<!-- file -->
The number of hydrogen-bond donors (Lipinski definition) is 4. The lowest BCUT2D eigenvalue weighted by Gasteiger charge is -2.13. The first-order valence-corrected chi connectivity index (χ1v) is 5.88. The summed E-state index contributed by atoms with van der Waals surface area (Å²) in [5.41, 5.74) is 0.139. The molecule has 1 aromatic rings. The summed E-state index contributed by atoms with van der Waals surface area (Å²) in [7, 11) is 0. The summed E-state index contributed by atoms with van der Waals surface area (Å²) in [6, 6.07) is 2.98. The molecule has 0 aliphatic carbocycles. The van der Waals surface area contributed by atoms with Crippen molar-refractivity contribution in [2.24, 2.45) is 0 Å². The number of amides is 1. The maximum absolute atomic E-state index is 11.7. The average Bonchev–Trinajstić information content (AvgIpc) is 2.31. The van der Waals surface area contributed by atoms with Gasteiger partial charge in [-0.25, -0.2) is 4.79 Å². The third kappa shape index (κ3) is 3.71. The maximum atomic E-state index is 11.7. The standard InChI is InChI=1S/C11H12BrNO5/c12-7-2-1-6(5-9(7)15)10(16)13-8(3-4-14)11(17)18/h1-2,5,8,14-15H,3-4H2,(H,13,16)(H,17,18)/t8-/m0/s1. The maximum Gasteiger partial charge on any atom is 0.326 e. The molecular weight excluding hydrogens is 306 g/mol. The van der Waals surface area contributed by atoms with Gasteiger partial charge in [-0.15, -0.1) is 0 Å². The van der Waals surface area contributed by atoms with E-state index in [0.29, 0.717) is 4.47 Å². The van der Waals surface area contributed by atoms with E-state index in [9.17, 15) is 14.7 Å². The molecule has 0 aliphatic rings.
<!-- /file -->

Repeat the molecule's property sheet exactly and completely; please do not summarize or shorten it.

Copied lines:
The number of hydrogen-bond donors (Lipinski definition) is 4. The lowest BCUT2D eigenvalue weighted by Gasteiger charge is -2.13. The first-order valence-corrected chi connectivity index (χ1v) is 5.88. The summed E-state index contributed by atoms with van der Waals surface area (Å²) in [5.41, 5.74) is 0.139. The molecule has 1 aromatic rings. The summed E-state index contributed by atoms with van der Waals surface area (Å²) in [7, 11) is 0. The summed E-state index contributed by atoms with van der Waals surface area (Å²) in [6, 6.07) is 2.98. The molecule has 0 aliphatic carbocycles. The van der Waals surface area contributed by atoms with Crippen molar-refractivity contribution in [2.24, 2.45) is 0 Å². The number of amides is 1. The maximum absolute atomic E-state index is 11.7. The average Bonchev–Trinajstić information content (AvgIpc) is 2.31. The van der Waals surface area contributed by atoms with Gasteiger partial charge in [-0.25, -0.2) is 4.79 Å². The third kappa shape index (κ3) is 3.71. The maximum atomic E-state index is 11.7. The standard InChI is InChI=1S/C11H12BrNO5/c12-7-2-1-6(5-9(7)15)10(16)13-8(3-4-14)11(17)18/h1-2,5,8,14-15H,3-4H2,(H,13,16)(H,17,18)/t8-/m0/s1. The maximum Gasteiger partial charge on any atom is 0.326 e. The molecular weight excluding hydrogens is 306 g/mol. The van der Waals surface area contributed by atoms with Gasteiger partial charge in [-0.15, -0.1) is 0 Å². The van der Waals surface area contributed by atoms with E-state index in [0.29, 0.717) is 4.47 Å². The van der Waals surface area contributed by atoms with E-state index in [9.17, 15) is 14.7 Å². The molecule has 0 aliphatic rings.